Your Supplier Management Team is saving you millions – The 10 Commandments they live by

By Allan Watton on February 12, 2019

It’s not unusual for senior management teams to be unaware of the significant value their supplier management and Intelligent Client Function (ICF) teams create for their organisations. And, because this value can often go unnoticed, those at the coalface can think themselves in a more thankless job than most.


Recognising the Importance of the ICF Team

As a senior executive in your organisation, you’ll already undoubtedly understand that your supplier management and Intelligent Client Function (ICF) team is responsible for managing the processes, productivity and reporting on complex service delivery relationships. But, what you may not realise is that when your team is taking on the role of innovator, negotiator, mediator, critical friend, enforcer and informant, they are likely to be sitting atop a potential powder keg of emotions. And, it is the job of the head of the ICF team to ensure that this powder keg does not go off, despite the actions and reactions of all those around them. Clearly this particular function has its ‘challenges’.

Both sides, more often than not, need the expertise, guiding hand and relationship overview stance of an ICF team. However, that does not mean they are ever afforded the thanks they truly deserve for keeping those critical relationships on track.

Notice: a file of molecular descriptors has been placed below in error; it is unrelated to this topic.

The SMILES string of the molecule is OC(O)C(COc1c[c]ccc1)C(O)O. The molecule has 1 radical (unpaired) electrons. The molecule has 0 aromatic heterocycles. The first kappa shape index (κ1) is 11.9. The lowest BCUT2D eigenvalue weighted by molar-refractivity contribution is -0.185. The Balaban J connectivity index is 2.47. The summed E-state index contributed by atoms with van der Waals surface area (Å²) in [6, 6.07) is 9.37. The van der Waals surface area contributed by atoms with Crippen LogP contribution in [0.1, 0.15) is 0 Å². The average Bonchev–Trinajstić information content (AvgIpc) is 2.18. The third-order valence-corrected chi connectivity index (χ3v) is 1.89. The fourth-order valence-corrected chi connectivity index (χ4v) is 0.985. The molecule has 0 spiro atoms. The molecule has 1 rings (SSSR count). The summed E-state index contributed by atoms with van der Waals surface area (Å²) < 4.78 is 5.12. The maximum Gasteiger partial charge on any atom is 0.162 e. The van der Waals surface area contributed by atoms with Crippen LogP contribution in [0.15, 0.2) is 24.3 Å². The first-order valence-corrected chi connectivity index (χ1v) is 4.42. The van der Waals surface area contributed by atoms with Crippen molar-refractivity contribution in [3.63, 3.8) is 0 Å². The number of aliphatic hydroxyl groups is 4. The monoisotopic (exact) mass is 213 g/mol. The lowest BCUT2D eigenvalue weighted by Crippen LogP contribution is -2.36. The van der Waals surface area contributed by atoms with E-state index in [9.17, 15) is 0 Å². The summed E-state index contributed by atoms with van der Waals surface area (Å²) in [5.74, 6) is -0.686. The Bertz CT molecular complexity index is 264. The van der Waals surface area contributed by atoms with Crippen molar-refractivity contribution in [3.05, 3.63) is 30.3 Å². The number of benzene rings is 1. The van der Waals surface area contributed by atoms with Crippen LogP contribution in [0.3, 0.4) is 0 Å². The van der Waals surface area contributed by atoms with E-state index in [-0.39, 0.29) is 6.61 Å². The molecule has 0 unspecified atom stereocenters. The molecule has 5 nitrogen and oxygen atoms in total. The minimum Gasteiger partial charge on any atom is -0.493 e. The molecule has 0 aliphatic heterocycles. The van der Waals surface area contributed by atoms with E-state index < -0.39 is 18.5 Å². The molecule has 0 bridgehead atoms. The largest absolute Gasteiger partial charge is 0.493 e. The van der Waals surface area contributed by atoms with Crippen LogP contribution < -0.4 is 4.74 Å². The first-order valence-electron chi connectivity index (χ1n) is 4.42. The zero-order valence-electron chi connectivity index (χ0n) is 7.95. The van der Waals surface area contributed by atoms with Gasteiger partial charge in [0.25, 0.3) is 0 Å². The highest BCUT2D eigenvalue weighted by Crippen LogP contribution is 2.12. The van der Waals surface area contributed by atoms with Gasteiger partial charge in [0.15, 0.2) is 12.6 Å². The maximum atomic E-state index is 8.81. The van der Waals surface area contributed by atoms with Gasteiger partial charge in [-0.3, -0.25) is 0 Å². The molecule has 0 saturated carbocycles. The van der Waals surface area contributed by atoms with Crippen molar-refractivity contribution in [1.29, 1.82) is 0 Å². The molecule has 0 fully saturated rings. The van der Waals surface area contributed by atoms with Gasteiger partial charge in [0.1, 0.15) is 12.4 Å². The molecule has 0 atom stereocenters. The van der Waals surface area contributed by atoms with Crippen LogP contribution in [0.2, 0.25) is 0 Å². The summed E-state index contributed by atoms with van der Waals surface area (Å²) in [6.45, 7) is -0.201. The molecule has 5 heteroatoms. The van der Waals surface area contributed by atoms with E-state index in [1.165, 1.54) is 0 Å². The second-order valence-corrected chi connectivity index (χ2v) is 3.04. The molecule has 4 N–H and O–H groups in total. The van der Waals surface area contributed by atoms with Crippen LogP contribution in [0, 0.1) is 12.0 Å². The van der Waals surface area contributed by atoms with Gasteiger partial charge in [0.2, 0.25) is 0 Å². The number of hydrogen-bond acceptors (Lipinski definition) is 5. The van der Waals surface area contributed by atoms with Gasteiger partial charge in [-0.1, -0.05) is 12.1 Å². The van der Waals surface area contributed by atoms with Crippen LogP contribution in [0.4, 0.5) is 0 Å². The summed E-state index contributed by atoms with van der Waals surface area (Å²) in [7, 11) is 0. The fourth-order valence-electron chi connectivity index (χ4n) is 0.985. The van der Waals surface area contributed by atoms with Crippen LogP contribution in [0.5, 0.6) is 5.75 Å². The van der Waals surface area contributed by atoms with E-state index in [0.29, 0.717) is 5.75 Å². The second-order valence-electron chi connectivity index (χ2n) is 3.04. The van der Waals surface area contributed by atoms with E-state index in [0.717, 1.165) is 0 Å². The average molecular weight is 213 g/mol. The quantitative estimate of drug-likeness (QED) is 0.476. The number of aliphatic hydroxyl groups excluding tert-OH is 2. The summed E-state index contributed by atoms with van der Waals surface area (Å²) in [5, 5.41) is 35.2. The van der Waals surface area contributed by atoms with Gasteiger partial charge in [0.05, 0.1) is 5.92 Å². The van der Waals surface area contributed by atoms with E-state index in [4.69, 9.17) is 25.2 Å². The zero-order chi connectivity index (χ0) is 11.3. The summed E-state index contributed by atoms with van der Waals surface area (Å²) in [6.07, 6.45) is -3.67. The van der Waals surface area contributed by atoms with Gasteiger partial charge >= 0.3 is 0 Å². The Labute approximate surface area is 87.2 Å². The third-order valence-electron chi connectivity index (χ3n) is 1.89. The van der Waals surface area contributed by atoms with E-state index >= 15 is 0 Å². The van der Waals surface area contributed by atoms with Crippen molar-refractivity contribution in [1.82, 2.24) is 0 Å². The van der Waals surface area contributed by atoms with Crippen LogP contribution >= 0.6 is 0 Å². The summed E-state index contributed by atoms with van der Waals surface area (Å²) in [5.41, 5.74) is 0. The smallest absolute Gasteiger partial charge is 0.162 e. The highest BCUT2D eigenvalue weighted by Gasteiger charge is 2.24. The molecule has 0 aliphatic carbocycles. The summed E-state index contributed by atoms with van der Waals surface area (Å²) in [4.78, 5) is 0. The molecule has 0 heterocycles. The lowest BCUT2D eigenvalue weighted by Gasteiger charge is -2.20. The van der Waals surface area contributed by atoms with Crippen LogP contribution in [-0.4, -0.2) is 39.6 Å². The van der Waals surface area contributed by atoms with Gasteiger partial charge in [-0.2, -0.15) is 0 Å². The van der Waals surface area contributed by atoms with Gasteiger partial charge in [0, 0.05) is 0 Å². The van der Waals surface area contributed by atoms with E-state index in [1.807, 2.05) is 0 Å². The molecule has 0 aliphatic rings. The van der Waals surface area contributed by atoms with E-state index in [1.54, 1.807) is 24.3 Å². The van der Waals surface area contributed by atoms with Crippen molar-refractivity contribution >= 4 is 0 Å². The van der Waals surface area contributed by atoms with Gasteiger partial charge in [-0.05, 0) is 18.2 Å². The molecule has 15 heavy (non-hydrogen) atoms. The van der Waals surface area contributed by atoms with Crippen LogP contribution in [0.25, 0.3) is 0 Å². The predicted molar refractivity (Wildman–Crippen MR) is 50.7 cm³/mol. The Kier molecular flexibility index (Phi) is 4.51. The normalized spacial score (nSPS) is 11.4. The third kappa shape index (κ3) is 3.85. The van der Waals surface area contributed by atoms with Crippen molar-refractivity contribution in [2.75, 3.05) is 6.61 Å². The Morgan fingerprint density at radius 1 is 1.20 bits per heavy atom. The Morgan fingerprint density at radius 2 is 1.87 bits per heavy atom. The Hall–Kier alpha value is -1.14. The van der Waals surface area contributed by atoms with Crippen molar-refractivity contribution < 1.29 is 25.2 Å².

ICF Team – 10 Commandments they Live By

When we saw an article by Anthony Iannarino on 10 Things For Which You Should Be Grateful – a general review of ten key behaviours we should all consider a little more in our day-to-day lives, and be thankful for – we thought this very relevant to our recognition conundrum. The points he raised are some of the key foundations of recognition for individuals who work in contract management, supplier management and ICF roles who may, at times, feel under appreciated by their peers and management teams.

1: Be grateful for adversity. It is what has made you what you are: stronger.

Recognising that there are times when suppliers and clients butt heads is important. Not all strategic relationships are smooth sailing, and complex service delivery relationships are rarely so throughout their entire lifetime. We often see senior operational managers burying their heads in the sand in the hope that their relationship will buck this particular trend. This certainly runs contrary to good practice. The Intelligent Client Function would usually jump to the rescue. Recognition of this fact, the acceptance of the inevitability of adversity in some form or another, means that organisations can appreciate the need they have for effective supplier and service management. Acknowledgement of the potential for adversity ensures that processes to mitigate and avoid key misunderstandings can be taken to ensure a greater probability of success.